Part of this too is just rhythm — music is best when it isn’t just one thing over and over again. A meal is best when it’s not one food on our plate. Which calls to mind that study they did as to why we always have room for dessert — it’s sensory-specific satiety. We tire of the same thing again and again, but when you change it up, our brain craves it.
This is true, I think, in fiction as it is with music, or food, or anything.
We need that rhythm change — we need slow parts and fast parts, we need humor and horror, we need a lot of different flavors and feelings. And the bonus with going slow and taking your time in certain books is that you’re filling up the room with pure oxygen, and it’s that oxygen which neatly ignites and allows us to blow shit up. The creation of tension isn’t in the blowing-up-of-stuff, but rather, in the filling up of oxygen — or, more crassly, the tension isn’t lightning the match, but watching one person get splashed with gasoline as another with an unlit match stalks nearby. Further, the more we can give ourselves time to care about characters, the more we actually worry about them.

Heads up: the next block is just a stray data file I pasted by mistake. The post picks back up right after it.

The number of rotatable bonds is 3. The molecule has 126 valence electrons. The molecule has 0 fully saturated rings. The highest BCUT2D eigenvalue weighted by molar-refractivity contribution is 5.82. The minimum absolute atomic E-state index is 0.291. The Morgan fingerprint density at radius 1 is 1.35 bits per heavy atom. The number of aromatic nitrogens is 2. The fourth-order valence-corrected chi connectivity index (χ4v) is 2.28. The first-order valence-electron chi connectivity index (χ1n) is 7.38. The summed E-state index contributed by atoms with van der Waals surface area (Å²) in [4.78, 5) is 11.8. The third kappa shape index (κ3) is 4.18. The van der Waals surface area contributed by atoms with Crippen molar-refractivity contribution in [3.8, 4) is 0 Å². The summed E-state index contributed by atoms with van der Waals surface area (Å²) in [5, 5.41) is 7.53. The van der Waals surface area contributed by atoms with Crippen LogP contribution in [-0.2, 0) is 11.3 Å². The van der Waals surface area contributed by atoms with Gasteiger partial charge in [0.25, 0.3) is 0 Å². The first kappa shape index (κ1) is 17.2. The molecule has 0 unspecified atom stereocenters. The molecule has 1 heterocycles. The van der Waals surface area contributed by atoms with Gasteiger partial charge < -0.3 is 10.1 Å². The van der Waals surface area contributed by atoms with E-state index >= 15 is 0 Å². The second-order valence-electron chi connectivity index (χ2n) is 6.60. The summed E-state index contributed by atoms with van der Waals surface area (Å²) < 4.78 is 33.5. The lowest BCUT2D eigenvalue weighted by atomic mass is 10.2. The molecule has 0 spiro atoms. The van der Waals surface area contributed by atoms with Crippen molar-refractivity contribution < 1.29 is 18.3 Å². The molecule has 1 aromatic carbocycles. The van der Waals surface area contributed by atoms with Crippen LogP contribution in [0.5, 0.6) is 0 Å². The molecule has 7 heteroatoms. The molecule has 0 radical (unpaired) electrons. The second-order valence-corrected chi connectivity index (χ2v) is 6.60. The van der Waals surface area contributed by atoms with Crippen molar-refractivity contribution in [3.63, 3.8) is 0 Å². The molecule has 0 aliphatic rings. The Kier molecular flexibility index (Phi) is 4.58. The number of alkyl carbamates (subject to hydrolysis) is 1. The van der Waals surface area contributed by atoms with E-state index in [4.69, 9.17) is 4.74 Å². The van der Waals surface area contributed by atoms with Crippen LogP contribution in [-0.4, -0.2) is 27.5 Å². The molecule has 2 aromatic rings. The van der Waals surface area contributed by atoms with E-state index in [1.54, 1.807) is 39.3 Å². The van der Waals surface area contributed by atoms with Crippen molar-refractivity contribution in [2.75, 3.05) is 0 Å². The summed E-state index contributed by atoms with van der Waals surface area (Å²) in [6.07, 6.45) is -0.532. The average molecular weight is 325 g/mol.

Storytellers are monsters.
How was the title chosen? Can you discuss its meanings for you as an author?
Its original title was “Exeunt,” which is a fancy Shakespearean word that means Exit, or Egress. An eschatalogical word — the eschaton of leaving this world.
It’s a cool title.
It’s also an awful title. Nobody could pronounce it. Nobody could spell it.
So, we ached over titles and this idea of those who wander are not lost became a thing — the Sleepwalker flock walkers have purpose. They’re not lost. Even as the rest of the country most certainly is.